Translating the Past into the Present: The Synthesizing Modernity of Alfonso Reyes

  • Nicola Miller
Part of the Studies of the Americas book series (STAM)


The idea that historical rupture is fundamental to the condition of modernity, as proposed by Marshall Berman and others, has been widely questioned in Latin America. Conservatives have not been alone in expressing fears about the consequences of profound upheaval: even revolutionary movements, committed to modernizing policies, have tended to cast themselves not so much as a break with the past as the culmination of its underlying trends. When Castro declared that history would absolve him, he was not only expressing faith in the judgment of the future, but also claiming legitimacy from his identification with a long line of “rebels against tyranny,” from the sages of ancient India and China all the way down the centuries to Rousseau and Tom Paine.2 The Mexican Revolution was born alongside “a burning defence of the past”;3 the Cuban Revolution declared its own end of history long before Fukuyama wrote his famous book; and the Sandinistas in Nicaragua represented their revolution as the long-deferred triumph of Sandino’s heroic struggle against U.S. occupation in the 1920s. Latin American revolutions have tended not to repudiate the past, as happened in France and Soviet Russia, but instead, to stake a claim to transcendent continuity based on creative assimilation of the past.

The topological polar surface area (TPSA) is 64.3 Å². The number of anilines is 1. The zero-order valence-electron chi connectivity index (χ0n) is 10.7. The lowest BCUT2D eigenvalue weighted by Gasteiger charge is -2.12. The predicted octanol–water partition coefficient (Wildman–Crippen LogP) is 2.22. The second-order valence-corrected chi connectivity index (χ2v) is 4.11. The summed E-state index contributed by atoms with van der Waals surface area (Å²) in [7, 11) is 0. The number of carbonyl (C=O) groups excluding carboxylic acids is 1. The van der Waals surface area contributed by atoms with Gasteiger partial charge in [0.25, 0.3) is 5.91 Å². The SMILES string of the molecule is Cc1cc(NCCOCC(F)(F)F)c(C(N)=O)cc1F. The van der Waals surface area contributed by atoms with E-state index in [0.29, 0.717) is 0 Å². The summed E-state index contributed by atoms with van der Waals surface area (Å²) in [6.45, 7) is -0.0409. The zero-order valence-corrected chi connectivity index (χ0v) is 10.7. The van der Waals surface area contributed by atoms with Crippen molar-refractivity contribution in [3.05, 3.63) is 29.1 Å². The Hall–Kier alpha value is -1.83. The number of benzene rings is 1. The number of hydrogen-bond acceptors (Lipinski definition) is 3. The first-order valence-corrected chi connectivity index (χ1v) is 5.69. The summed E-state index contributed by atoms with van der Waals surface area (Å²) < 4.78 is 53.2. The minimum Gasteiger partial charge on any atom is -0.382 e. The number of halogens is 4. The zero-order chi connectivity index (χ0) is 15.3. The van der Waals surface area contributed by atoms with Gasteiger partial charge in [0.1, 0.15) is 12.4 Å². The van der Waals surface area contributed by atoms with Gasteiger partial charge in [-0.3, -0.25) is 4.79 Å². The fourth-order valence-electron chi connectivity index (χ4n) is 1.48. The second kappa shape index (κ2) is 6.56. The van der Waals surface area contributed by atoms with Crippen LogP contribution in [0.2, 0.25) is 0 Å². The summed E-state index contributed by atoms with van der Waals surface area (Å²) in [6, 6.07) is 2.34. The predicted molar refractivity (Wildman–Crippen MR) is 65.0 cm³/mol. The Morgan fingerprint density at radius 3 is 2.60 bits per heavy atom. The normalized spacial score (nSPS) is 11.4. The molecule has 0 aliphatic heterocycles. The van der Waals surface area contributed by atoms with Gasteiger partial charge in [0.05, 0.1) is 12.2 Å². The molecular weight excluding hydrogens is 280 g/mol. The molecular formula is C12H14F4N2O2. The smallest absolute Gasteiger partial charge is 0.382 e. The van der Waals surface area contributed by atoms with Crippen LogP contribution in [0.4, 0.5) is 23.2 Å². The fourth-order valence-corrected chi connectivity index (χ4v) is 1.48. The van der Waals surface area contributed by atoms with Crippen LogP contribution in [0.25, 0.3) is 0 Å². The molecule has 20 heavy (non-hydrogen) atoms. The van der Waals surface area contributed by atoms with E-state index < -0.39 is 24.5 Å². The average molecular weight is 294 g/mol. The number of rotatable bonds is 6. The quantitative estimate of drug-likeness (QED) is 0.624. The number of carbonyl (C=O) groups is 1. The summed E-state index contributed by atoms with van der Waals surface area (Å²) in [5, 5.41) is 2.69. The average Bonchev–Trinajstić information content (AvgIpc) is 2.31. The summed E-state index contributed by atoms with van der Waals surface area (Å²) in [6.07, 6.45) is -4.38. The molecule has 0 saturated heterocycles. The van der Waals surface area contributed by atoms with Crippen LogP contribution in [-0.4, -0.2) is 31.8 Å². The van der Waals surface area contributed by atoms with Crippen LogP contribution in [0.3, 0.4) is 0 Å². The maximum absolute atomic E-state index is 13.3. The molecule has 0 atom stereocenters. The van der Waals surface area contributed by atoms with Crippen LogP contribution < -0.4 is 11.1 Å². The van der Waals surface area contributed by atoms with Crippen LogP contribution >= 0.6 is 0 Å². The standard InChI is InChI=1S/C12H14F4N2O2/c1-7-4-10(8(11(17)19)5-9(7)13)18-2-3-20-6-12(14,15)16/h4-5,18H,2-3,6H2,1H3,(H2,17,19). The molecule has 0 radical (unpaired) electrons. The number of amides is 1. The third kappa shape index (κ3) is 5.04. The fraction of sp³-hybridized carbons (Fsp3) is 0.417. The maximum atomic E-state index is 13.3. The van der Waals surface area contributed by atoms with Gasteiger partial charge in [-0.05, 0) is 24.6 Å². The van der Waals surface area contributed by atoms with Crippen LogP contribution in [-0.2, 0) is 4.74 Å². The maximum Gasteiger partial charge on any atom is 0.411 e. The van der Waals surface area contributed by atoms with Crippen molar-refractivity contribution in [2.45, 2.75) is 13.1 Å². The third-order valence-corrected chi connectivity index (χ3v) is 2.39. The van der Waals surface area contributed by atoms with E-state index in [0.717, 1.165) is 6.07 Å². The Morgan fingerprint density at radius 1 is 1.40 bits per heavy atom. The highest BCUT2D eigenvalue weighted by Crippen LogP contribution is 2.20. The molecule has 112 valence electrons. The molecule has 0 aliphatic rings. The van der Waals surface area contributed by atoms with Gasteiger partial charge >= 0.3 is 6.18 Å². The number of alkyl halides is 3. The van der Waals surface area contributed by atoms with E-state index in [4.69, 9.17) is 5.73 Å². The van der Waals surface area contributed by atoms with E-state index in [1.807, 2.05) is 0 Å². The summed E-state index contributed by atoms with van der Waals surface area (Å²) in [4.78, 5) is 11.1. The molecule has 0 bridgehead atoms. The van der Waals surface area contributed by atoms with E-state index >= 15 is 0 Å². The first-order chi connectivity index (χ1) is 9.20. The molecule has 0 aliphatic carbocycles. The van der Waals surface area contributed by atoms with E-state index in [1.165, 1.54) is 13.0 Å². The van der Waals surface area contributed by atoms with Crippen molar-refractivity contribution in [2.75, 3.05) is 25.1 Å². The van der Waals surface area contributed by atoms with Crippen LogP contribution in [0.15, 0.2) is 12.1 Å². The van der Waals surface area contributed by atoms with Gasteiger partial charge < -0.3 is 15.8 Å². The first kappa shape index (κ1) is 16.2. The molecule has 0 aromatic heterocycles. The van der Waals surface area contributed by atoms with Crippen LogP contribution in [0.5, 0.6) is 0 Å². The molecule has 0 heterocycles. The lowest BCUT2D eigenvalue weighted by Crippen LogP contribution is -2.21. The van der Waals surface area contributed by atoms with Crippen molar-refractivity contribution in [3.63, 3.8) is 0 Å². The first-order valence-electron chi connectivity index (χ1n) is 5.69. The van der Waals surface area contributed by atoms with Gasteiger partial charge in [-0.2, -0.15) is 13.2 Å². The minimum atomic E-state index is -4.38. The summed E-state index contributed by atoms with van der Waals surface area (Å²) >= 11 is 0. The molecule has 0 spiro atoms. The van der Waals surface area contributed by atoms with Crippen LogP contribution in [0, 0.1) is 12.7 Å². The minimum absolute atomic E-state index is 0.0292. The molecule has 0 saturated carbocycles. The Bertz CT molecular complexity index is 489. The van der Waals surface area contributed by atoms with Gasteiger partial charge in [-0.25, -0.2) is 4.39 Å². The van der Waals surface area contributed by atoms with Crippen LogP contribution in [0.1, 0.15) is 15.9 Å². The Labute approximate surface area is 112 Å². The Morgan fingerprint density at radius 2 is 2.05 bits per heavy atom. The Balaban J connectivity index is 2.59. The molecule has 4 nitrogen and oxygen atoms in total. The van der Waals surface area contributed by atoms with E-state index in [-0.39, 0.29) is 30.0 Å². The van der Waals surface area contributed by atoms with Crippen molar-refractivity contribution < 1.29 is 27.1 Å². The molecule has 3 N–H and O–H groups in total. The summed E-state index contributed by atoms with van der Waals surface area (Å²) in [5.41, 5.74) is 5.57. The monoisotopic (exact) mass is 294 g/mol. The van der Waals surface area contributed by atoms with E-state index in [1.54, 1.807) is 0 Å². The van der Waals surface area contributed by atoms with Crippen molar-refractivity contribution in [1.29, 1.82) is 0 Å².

Mexico City Literary Critic Mexican State Grand Narrative Mexican Culture 
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© Nicola Miller 2008

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